Article and images by Phil Tuttle, Utah Division of Wildlife Resources
Get higher-quality cameras, record amazing content
Managing fish and wildlife is expensive. Habitat projects, wildlife transplants and monitoring surveys all take serious chunks out of every agency’s budget. As communication professionals, we play a key role in helping ensure our agencies have the funding they need.
R3 (recruitment, retention and reactivation) plays an integral role in keeping this funding flowing to our agencies. Funding for these projects often comes from the sale of fishing and hunting licenses and permits. For example, in Utah, management and agency personnel time is funded 90-percent by fishing and hunting license sales and the excise tax on fishing and hunting equipment.
For this critical work to continue, we must engage more hunters and anglers and keep current hunters and anglers in the fold. This is why the creation of more engaging content for social media, YouTube channels and websites is more important than ever.
Creating better and more engaging content may seem easier said than done. However, thanks to newer technologies, it’s easier today than ever before. I’m an advocate in this area. Here’s my soap box message:
Don’t shortchange yourselves
Look past the price tag. You get what you pay for. A newer camera will pay for itself many times over due to less time spent in post-production and increased customer engagement because the video and images you capture will be next level.
Camera, audio and video equipment helps tell our stories which, in turn, helps sell licenses. Agencies rarely blink when purchasing a new boat, ATV or vehicle for work activities. But upgrading our camera gear it is often frowned upon. This mentality needs to change.
Social tolerance for subpar media is dwindling. We need to adapt. After conversing with many state agency folks at ACI in Nashville last fall, I realized that many professionals are not using relevant camera equipment. Technology is far surpassing the practical use of older, clunky equipment and cameras. Video cameras need high frame rates to capture slow-motion video, interchangeable lenses and greater abilities to produce more eye-catching imagery.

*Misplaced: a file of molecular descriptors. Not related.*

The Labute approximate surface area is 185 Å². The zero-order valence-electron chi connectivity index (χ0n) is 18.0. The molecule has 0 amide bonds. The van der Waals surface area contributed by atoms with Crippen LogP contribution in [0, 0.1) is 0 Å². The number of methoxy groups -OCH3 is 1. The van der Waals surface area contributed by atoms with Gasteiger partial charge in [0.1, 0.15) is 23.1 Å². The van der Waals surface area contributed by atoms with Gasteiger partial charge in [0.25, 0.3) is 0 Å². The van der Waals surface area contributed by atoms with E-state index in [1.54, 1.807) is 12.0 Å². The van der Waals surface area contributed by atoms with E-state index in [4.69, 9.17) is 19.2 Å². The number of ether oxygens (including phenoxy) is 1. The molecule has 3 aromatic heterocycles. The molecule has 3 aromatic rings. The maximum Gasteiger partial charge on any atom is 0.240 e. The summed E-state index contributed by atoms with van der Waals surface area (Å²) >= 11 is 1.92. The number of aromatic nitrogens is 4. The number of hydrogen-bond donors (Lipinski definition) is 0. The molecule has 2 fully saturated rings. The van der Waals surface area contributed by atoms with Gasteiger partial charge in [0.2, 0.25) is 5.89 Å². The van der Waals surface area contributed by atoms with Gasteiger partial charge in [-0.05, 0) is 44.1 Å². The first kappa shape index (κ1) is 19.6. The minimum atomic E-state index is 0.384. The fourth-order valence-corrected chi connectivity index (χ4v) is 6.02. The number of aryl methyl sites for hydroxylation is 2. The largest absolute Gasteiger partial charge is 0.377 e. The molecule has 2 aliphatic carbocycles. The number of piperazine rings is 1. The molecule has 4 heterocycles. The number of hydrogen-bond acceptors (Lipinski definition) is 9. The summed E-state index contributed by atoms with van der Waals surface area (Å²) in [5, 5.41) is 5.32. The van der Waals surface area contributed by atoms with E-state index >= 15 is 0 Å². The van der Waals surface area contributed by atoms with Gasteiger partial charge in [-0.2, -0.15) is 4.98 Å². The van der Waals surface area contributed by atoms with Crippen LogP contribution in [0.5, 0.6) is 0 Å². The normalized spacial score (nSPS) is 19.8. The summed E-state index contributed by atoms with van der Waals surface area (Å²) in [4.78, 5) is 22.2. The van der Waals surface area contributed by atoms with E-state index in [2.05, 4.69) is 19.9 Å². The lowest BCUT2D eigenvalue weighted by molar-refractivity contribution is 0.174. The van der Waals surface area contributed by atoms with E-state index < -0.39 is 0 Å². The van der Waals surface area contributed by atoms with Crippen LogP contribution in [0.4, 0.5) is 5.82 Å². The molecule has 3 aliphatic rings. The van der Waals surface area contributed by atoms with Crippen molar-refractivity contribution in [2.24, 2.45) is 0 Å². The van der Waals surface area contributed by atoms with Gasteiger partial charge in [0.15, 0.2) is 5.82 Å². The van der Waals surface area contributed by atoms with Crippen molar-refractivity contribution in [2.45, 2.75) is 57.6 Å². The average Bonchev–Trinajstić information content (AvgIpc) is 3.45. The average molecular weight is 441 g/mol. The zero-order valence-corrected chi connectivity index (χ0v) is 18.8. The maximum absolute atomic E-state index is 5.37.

The right equipment can make the difference in telling our stories in a way that captures an audience. I’m not a camera salesman (luckily), but I have been impressed with the camera our agency purchased last fall, the Sony FS5. The FS5 records not only high frame rates, but also incorporates the ability to “pre-record.”
Pre-record is a camera function that, simply put, is a way to never miss anything. Wildlife is unpredictable. When a bull elk jumps over a fence, an eagle flies away or a trout explodes out of the water, we often miss the shot. Amazingly, pre-record allows you to press the record button AFTER you see something unfold in your viewfinder and retroactively capture something that already took place. It’s like magic. Really! OK, not magic, but darn close!
When a camera is in pre-record mode, it’s always recording and deleting video. When you hit the record button, it writes your data to a disk, including up to 8 seconds of “the past” that was already recorded. Pre-record can change for the better the way you shoot video.
Again, make it happen. Save yourselves hundreds of hours, time and money in post-production work. Only hit the record button after you see something that looked amazing, and you’ll capture the video you’ve been dreaming of.
More advanced cameras, camcorders and external recorders allow videographers to capture more visually pleasing media. Don’t miss the train. Get ahead of the game, and tell better stories with better equipment. Biting the bullet and purchasing advanced camera gear will make a significant difference in your ability to capture better wildlife-related content.
(Note: All wildlife photos are actually screenshots of video footage taken from the FS5 video camera.)